20 For March is a road safety and improvement campaign to have a 20mph default speed limit across all residential areas in March town.
Why Do We Need 20mph Speed Limits in March Town?
We currently have a serious problem of too much traffic travelling too fast through March which is blighting the lives of local people. Over the past 20 years or so we have seen a massive increase in traffic levels in March. Along with that there has been a reduction in walking and cycling. This in turn has led to higher levels of pollution and an increase in faster and more aggressive driving which makes the roads less hospitable to those on foot or on bike. The end result is even less people walk and cycle, and even more people drive. As a consequence we now have a very serious safety issue for all road users, especially children, the elderly and the most vulnerable.
The Effects of More People Driving
The effects of more people driving for short journeys is clear: it creates more traffic. That traffic in turn creates more emissions and destroys the quality of air. People are deterred from walking and cycling due to the levels of traffic. As a result, fitness levels suffer and respiratory problems increase. This can only have a negative effect on the cost of health services as obesity levels rise, along with illnesses related to obesity and air pollution too. Then there is the road safety aspect, more traffic is less safe for everyone.
So How do we Reverse The Trend?
If we are serious about increasing levels of walking and cycling, we also need to consider making driving for short journeys a bit less convenient too. It is only then that people will make the choice to walk or cycle instead of taking the car. There are various way of achieving this such as closing through roads for motor traffic, removing the available parking or increasing the cost of driving. All of these methods can work but they impact heavily on those who rely on driving. We can keep building cycle paths, but unless it becomes more convenient to walk or cycle, as well as safer and more pleasant to use the roads on foot or by bike, then little difference will be made.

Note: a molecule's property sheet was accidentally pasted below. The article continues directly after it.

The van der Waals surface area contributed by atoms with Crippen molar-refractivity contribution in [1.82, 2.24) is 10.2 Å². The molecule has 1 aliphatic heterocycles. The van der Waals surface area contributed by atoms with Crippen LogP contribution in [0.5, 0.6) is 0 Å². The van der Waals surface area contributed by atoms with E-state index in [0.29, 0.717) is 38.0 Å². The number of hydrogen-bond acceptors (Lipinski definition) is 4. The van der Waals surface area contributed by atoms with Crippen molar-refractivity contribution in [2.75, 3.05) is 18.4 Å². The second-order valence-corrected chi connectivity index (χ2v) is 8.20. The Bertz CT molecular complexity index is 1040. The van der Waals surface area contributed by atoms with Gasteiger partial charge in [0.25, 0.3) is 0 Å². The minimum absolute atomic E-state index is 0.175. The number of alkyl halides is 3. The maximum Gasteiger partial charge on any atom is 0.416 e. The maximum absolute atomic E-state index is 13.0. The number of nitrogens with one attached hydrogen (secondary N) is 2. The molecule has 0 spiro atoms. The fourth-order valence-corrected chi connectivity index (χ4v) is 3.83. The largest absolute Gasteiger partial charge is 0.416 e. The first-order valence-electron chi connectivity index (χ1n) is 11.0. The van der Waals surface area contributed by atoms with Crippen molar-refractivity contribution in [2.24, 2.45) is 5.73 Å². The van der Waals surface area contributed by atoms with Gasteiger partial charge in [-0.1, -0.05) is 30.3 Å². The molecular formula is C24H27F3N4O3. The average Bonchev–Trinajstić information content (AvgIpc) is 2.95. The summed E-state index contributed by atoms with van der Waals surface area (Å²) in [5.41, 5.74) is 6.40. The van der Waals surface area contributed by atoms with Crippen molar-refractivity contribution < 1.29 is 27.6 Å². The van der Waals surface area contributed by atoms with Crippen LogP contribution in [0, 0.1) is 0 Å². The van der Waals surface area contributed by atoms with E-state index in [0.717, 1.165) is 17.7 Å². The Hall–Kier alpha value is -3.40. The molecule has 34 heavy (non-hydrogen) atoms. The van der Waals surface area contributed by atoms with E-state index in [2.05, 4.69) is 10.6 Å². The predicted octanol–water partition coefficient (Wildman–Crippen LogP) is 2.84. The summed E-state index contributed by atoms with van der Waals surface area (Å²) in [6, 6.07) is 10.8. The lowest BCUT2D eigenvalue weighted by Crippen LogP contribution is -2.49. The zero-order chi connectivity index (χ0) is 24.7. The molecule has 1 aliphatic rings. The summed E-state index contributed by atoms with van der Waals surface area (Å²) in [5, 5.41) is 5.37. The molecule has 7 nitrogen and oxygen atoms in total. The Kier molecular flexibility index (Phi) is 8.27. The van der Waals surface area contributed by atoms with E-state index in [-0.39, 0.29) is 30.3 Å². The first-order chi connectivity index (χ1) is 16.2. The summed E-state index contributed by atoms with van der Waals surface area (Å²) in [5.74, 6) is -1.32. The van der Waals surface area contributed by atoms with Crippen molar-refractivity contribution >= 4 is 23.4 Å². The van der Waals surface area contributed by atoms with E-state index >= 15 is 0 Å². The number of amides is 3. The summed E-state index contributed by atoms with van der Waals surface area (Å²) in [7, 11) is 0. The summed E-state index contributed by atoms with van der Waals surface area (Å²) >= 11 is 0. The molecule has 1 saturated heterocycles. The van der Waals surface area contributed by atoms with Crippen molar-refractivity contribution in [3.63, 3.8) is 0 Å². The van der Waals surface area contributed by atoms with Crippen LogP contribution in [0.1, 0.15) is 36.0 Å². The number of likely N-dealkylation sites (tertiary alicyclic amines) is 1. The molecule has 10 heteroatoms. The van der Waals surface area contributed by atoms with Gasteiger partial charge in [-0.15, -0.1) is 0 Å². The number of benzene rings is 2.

Lowering Traffic Speeds is a Better Option
If we were to lower the prevailing traffic speeds to make the roads more hospitable to those walking and cycling, this in turn would make walking and cycling more appealing and feel more safe. The cheapest and simplest way of reducing prevailing traffic speeds is to reduce the legal speed limit. Drivers will generally observe limits and it will create safer roads for those inside cars too.
But Would it Make any Difference?
A posted 20mph sign clearly indicates the safest maximum speed to be expected by the community. Drivers may not always adhere to speed limits entirely, but a reduced speed limit will cause many drivers to behave more cautiously. We recognise that it may not affect those who ignore speed limits completely, but that is not our aim. Those who drive with little regards for the law are a matter for the police and the courts.
As with all projects there is a financial cost associated with it. However the cost of implementing a reduction in speed limits is negligible compared to the costs of installing yet more pedestrian crossings, footpaths, cycle paths, chicanes, speed humps and other physical engineering features, which only have an impact on safety at those places where they exist.
Success in Other Areas
There are currently over 300 campaigns for 20mph limits under the banner ’20’s Plenty’ led by Founder Rod King MBE. We already have extensive 20mph limits in Cambridge, Kings Lynn, Fakenham and on main through routes such as the A149 in Norfolk
Support and Objections
There are a wide range of benefits to the local community for having a default 20mph speed limit in residential areas. Our own doorstep campaigning shows that around 80% of residents want 20mph speed limits where they live. Over the past few years of researching this issue, I have yet to find a valid argument which stands up to scrutiny against reducing the default 30mph limit to 20mph. But there needs to be public debate to enable people to air their views so that we, as a community, can come to a conclusion on whether 20mph is the right thing for our town.